by Jenny Leigh Hodgins
I’m Jenny Leigh Hodgins. I'm the hostess of the New and Returning Piano Learners Facebook group! I composed, performed as a solo pianist and vocalist, and taught piano music and chorus for 30 years. I ran my private piano studio with 32 students, taught group piano classes for young kids, adults, and seniors, and worked as a music teacher and chorus director in public schools.
But due to life changes, there’s been a time gap between my piano practice. I am a returning piano learner! I now work from home as a blogger/podcaster, write books and build courses. Stay connected with all the ways I nurture creativity and inspiration at YourCreativeChord.com!
I launched the piano Facebook group to hold myself accountable as I share what works for me and the 1000s of students I've taught over the years. I hope to encourage you toward joyful piano progress, too!
I love this supportive community of people who love piano music!
Recently, piano teacher/pianist, Maria Dolnycky and I had a dialogue on the challenges of the pandemic. The pandemic division and the isolation-caused funk we're all experiencing are still challenging.
We also talked about the challenges for all busy adults wanting to start or keep up piano learning. Piano teachers even have challenges with motivating themselves and their students toward consistent piano progress.
I've experienced that throughout my career as a music and piano teacher. I relate to it now as a live-in caregiver for my elder parent, juggling work-life creative projects, family, and community volunteerism.
The pandemic makes it even more challenging due to having fewer opportunities for social interaction. We've all dealt with a major shift from live to digital musical performances. We struggle with concerns about safety and risk for others.
Regardless of where your politics lie, the pandemic has presented deeper emotional and mental challenges for us all.
The fact is that things don’t go on as normal.
There is a pre-pandemic mentality and way of life. Hopefully, there will be a post-pandemic chapter.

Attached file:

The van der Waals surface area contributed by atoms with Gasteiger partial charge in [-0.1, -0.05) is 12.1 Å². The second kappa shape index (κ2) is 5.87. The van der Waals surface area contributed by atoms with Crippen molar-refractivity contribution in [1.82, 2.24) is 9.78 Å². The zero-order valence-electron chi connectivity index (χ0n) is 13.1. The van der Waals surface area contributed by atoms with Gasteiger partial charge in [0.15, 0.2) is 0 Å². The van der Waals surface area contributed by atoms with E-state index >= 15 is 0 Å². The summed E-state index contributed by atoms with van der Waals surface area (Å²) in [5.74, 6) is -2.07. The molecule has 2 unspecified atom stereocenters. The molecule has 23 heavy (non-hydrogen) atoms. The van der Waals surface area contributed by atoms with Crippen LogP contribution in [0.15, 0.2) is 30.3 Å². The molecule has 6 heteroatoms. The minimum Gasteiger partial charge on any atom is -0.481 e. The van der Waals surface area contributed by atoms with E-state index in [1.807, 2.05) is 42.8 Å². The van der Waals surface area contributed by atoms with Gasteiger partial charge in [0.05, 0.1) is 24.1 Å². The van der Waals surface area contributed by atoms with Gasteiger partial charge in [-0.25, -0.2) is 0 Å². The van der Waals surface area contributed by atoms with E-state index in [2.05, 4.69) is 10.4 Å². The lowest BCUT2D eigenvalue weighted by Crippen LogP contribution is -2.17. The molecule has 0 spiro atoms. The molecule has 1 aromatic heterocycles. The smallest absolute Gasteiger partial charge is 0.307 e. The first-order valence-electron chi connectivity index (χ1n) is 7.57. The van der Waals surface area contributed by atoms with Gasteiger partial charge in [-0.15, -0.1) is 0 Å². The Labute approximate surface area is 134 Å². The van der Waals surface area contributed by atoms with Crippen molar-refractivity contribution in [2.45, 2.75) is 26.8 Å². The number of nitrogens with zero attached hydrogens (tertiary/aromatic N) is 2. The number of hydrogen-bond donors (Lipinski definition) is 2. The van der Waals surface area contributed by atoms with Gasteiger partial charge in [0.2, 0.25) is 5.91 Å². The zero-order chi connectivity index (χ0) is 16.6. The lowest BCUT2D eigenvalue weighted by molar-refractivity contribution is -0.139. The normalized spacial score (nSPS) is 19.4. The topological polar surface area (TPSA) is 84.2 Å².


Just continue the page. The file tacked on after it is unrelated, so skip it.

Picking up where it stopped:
All these emotional and mental challenges can drain you and interfere with the motivation to enjoy piano progress.
Ironically —piano progress is a perfect remedy to all of that stress!
Recognize this as an unprecedented time of social, mental, and emotional challenge. Life is not going on as usual due to the pandemic.
I have struggled with the division of perspective in dealing with the pandemic. This division has caused dramatic changes in my social interactions, through family illness, and losses.
The pandemic is a source of angst and frustration for all of us. Motivating oneself toward piano progress during a pandemic, as a busy adult, or alongside your teaching schedule screams for self-care.
Go easy on yourself mentally and emotionally.
As a practicing SGI Buddhist, the Buddhist concept of cause and effect encourages me:
The 13th-century Buddhist revolutionary Nichiren Daishonin explained that if you want to know the future, you must look at the causes you’re making in the present moment.
Fortunately, the power to overcome challenges is in your grasp.
The fastest way to bring out your potential is to battle directly with your weakness. A lack of motivation to practice piano consistently is my weakness.
If I give in to this lack of motivation, I will not get better at the piano. The less I practice, the less I feel like practicing.
Directly addressing this lack of motivation turns my weakness into strength. I directly address my lack of motivation by practicing anyway.
I practice the piano regardless of whether or not I feel like it. That decisive action makes it easier for me to keep practicing piano!
Recognize that all the obstacles and stress and challenges you feel about getting motivated to progress in piano are things that can be dramatically and positively impacted by
*practicing the piano.*
Playing the piano is itself the remedy to all this stress!